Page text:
Last count, there were half a dozen cabbage heads in the garden. In Greece, we often use cabbage raw in salad, but cabbage is also very tasty cooked. There were no takers for another round of lahanorizo, so I turned to fusion cuisine to help me use up our environmentally-friendly garden-grown cabbage. Asian cuisine uses a lot of cabbage (and many other Brassica varieites), in stir-fries, soups and one of my favorite snacks, something I haven't had in ages, spring rolls, which I'd say is the Asian version of kalitsounia. Now is my chance to use the spring roll wrappers I had bought a little while ago from the meagre foreign produce section in my local supermarket (I don't need to tell you which brand they were).
Sadly, after being moved and shuffled about for the last month, they were rendered unusable the day I got round to wanting to use them (the dog got them instead). I always have filo pastry in the house, the kind made by my local pastry maker, so I decided to use that instead.
I made vegetarian spring rolls, but the ingredients can easily be changed around according to what is available in your pantry, freezer or vegetable bin in the fridge. I love being able to alter recipes using seasonal ingredients, even though my family isn't very appreciative of this. They complain that the same recipe never tastes the same when I make it a second time, and they are probably saying the truth. I tried to present these spring rolls as another form of kalitsounia, but the children weren't impressed. As their father says, 'they don't know hunger' and 'they haven't been to the army yet'.
My spring rolls were very spartan: carrots, cabbage, onions and mushrooms. Canned mushrooms. I can imagine a friend's face as he reads this: "Oh my God, canned mushrooms!" he exclaims. "There are so many fresh ones available, why can't you use those instead, and you had to buy canned mushrooms?"
Canned mushrooms are just like anything canned - they are picked in their best form and preserved in a way that makes it easy for someone to store them for use when they want. They are environmentally friendly in that they don't require power to be stored (in the way that frozen goods do). If canned mushrooms sound perturbing to you, just think of fresh mushrooms grown hydroponically (tasteless), or maybe fresh mushrooms grown in a field sprayed with a lot of chemical fertilisers (toxic), or - the most perturbing of all to most of us - fresh mushrooms whose DNA has been changed (Genetically Modified Organisms). The mushrooms I used were canned by KYKNOS, a Greek canning company mainly known for their tinned tomato products, which has now expanded to preserving fruit, beans and okra, one of their more exotic preserves. So canned mushrooms it is. Just pretend the mushrooms were fish and you lived in the mountains: you'd be stocking up your pantry with salt cod and tinned mackerel.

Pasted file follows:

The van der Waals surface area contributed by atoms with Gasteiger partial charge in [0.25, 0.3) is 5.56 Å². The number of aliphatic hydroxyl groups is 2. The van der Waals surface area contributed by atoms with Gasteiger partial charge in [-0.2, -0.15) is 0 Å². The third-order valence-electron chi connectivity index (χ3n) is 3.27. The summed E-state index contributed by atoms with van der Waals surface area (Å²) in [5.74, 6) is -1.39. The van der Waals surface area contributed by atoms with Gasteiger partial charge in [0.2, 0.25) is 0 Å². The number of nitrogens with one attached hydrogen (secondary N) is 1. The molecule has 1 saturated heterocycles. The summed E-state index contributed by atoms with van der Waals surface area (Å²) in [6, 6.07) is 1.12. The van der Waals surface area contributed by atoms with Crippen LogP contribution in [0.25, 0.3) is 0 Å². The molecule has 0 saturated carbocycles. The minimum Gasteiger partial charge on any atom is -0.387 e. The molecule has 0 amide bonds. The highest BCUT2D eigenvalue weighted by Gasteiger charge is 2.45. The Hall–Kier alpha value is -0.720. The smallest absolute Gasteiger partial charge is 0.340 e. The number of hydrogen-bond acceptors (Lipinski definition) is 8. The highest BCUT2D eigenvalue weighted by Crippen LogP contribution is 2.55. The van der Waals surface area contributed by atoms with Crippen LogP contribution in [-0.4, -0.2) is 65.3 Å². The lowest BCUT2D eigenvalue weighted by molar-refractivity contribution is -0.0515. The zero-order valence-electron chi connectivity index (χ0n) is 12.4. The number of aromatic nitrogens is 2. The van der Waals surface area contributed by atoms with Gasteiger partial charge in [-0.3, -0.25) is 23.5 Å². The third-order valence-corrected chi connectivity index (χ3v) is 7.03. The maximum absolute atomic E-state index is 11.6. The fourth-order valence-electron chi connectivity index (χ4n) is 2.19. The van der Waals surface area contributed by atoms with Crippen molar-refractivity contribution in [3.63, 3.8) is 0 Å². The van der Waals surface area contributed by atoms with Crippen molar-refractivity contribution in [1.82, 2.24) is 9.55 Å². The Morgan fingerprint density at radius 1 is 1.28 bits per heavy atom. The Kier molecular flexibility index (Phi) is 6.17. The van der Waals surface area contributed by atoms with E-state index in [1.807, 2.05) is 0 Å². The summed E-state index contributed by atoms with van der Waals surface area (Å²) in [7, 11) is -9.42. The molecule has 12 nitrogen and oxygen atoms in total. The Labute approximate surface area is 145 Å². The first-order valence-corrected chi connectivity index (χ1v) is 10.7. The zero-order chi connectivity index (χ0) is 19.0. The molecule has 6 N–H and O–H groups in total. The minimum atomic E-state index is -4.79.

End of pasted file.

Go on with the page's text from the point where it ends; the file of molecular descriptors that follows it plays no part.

Spring rolls made with three kinds of pastry: paper-thin filo pastry (top), thick filo pastry (bottom centre) and some salvaged mass-produced rice-based pastry (bottom left).
These spring rolls were very good; I made them a second time and served them at the cutting of the Vasilopita at my workplace. Needless to say, they were a hit.
For the filling (this made about 25 pieces), you need:
half a head of a small cabbage, shredded as finely as possible
a carrot, finely grated
an onion, thinly sliced
125g finely chopped mushrooms
2-3 cloves of garlic, finely chopped
a knob of fresh ginger, finely grated
1/4 cup soya sauce
a few drops (or tablespoons) of olive oil
Mix all the ingredients and let the flavours blend by setting aside for ten minutes before using.
Use squares (or rounds) of filo pastry and roll up the spring rolls just as you would do with spring roll wrappers. Fry in very hot oil in batches, so that the oil doesn't cool down too much while you are cooking them. Turn them over to cook on both sides. Drain on absorbent paper.
These spring rolls need a saucy dip to accompany them, along with a cold beer. I used a Thai hot chili sauce and soya sauce. They make great snacks, but are preferably served warm.
This is my entry for Weekend Herb Blogging, hosted this week by Susan from The Well-Seasoned Cook.
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